This has important implications for the dynamics of ceremony, since it is the country, ancestors and totems of the group that provides the ceremony, rather than those of the deceased or the boy to be circumcised, that are sung. For example, singers of djanba perform songs about their own Murriny Patha country at Kunybinyi, their own djanba ancestors and their own totems, honey and black cockatoo, rather than, say, the deceased’s Marri Tjavin country at Yendili with the Walakandha ancestors and totems of the Marri Tjavin. Clearly, despite this disjuncture, the songs of the ‘other’ group still have symbolic power to create a liminal space between the world of the living and that of the dead, and thus to effect the required transition from child to man, or from living person to ancestor.

The new tripartite system had significant continuities with the previous practice of using distant ceremonies in that it emphasized the building of social networks, here focused within the growing community. At the same time as celebrating the individual differences between the three groups, the new repertories also stressed the fundamental principle, shared by all groups, of the quality and strength of an individual’s personal attachment to his or her own clan country, ancestors and totems.

The circumcision ceremonies that Marett witnessed at Wadeye in the 1980s were very different from those Stanner wrote about from the 1930s. In the 1930s the ceremonies were much smaller, family affairs, which usually focused on one boy and lasted one day (excluding ceremonies associated with the seclusion of the boy prior to initiation). By the 1980s the ceremony had become much larger and wide ranging. Over three days in 1988, a large number of boys were circumcised. Singers and dancers from all three traditions performed in turn, according to the genre that had been chosen for a particular boy’s circumcision. [24] Following this ceremony, however, there were expressions of dissatisfaction: the ceremony was so large partly because the responsibility to circumcise had been lax in preceding years, leading to a backlog of boys in need of ceremonial attention. Singers and dancers complained about being exhausted by the rigours of performing highly energetic forms that were designed for much shorter time frames. In the following years, attempts were made to redress these complaints by holding the ceremonies more frequently (and hence with fewer boys to circumcise). In 2003, in an attempt to recreate circumcision ceremonies in the form in which they had existed prior to the creation of the mission in 1935, elders went back to Stanner’s accounts of circumcision in the 1930s and attempted to resurrect the smaller, family-based rituals of old (Furlan, 2005, pp 271-292 contains a detailed account of this ceremony).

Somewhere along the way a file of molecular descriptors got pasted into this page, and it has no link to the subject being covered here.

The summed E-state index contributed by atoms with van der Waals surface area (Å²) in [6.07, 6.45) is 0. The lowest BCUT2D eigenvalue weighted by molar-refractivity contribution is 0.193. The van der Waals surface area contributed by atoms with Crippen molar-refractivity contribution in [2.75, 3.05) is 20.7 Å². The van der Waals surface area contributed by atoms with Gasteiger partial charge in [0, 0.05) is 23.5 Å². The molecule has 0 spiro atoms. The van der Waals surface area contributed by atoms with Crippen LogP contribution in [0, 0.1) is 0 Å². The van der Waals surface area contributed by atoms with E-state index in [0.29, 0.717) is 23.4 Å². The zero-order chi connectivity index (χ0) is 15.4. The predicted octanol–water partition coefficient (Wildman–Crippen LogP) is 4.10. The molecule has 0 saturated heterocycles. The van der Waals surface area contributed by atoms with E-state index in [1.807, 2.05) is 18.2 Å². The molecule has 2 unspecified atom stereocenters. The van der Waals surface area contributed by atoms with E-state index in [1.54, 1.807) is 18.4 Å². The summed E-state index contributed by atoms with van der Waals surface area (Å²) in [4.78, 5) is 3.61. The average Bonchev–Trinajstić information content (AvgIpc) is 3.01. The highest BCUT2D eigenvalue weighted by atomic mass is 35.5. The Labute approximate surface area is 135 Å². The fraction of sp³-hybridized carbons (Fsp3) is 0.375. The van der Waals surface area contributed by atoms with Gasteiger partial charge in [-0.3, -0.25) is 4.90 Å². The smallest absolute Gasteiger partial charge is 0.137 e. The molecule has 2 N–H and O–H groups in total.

Mortuary ceremonies, too, had changed. Stanner’s 1963 account (based on fieldwork in the 1950s) suggested that Christian burial had by then largely supplanted the fullscale six-stage mortuary rites described by Stanner’s informants as having lapsed prior to the Second World War. Stanner himself never witnessed any mortuary ceremonies, and suggested that ‘only fragments of the traditional rite now survive’ (Stanner, 1963 (1989), p 118). Belying Stanner’s pessimistic outlook for the future of mortuary rites, at the time of our fieldwork in the 1990s it was clear that wangga and its sister genres djanba and lirrga were still in regular use throughout the Daly region, including at Wadeye, to accompany burnim-rag ceremonies, which, while somewhat simplified from the full rites described by Stanner, nevertheless contained many of the same elements. Unlike the large-scale circumcision ceremonies, however, mortuary ceremonies continued to be performed within smaller family groups, usually on the country of the deceased when it was accessible from Wadeye. While most funerals included some traditional singing within the Christian liturgical framework (usually during the mass or to accompany the procession of the coffin into the church and to the graveyard), the burnim-rag ceremonies, which took place a year or two after death, were not mounted for every deceased individual. Rather, the holding of a ceremony depended on the means and commitment of the family of the deceased to organise and fund the event and its associated logistics.

History of Wadeye wangga repertories

Turning now to focus on wangga, we have already mentioned the three local repertories of wangga originating at Wadeye (Port Keats): the wangga kardu kunybinyi of Joe Birrarri Malakunda, the Ma-yawa wangga (see chapter 9) and the Walakandha wangga (see chapter 8). Table 1.2 presents a summary of the known recordings of these three repertories over the course of 55 years (1954-2009).

Wangga kardu kunybinyi   Ma-yawa wangga   Walakandha wangga  
Stanner 1954 (?Daly River)  Joe Birrarri 
Walsh, 1972-1974, Wadeye  Joe Birrarri  Stan Mullumbuk, Thomas KungiungAmbrose Piarlum 
Reilly, 1974-1976, Wadeye  Joe Birrarri  Stan Mullumbuk 
Unknown, circa 1982  Thomas Kungiung 
Frances Kofod, 1986, Wadeye  Thomas Kungiung 
Marett, 1988, Wadeye, Peppimenarti, Barunga, Batchelor, Nadirri  Thomas Kungiung, Martin Warrigal Kungiung,Wagon Dumoo 
Enilane, 1992, Wadeye  Thomas Kungiung, Wagon Dumoo, Colin Worumbu Ferguson, Les Kundjil 
Marett 1998, Peppimenarti, Merrepen, Kununurra, Wadeye  Maurice Ngulkur  Les KundjilAmbrose Piarlum